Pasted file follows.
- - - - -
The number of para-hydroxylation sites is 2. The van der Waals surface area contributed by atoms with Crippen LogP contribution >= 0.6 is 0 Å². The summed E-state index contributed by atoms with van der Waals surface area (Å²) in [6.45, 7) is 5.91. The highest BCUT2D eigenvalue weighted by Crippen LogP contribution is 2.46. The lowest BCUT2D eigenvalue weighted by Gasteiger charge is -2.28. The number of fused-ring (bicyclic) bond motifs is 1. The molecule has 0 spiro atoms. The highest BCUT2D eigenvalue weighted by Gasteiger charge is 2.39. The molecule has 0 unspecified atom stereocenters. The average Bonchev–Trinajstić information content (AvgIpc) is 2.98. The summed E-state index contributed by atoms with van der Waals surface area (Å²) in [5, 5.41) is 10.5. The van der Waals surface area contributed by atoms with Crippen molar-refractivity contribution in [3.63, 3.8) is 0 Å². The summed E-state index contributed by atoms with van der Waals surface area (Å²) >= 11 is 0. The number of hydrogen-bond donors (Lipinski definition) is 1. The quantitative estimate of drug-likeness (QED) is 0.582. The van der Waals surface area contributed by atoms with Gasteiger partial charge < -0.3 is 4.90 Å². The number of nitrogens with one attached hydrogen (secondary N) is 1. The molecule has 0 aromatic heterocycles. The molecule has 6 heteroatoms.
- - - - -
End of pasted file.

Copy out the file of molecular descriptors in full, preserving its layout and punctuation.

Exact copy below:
The number of para-hydroxylation sites is 2. The van der Waals surface area contributed by atoms with Crippen LogP contribution >= 0.6 is 0 Å². The summed E-state index contributed by atoms with van der Waals surface area (Å²) in [6.45, 7) is 5.91. The highest BCUT2D eigenvalue weighted by Crippen LogP contribution is 2.46. The lowest BCUT2D eigenvalue weighted by Gasteiger charge is -2.28. The number of fused-ring (bicyclic) bond motifs is 1. The molecule has 0 spiro atoms. The highest BCUT2D eigenvalue weighted by Gasteiger charge is 2.39. The molecule has 0 unspecified atom stereocenters. The average Bonchev–Trinajstić information content (AvgIpc) is 2.98. The summed E-state index contributed by atoms with van der Waals surface area (Å²) in [5, 5.41) is 10.5. The van der Waals surface area contributed by atoms with Crippen molar-refractivity contribution in [3.63, 3.8) is 0 Å². The summed E-state index contributed by atoms with van der Waals surface area (Å²) >= 11 is 0. The number of hydrogen-bond donors (Lipinski definition) is 1. The quantitative estimate of drug-likeness (QED) is 0.582. The van der Waals surface area contributed by atoms with Gasteiger partial charge < -0.3 is 4.90 Å². The number of nitrogens with one attached hydrogen (secondary N) is 1. The molecule has 0 aromatic heterocycles. The molecule has 6 heteroatoms.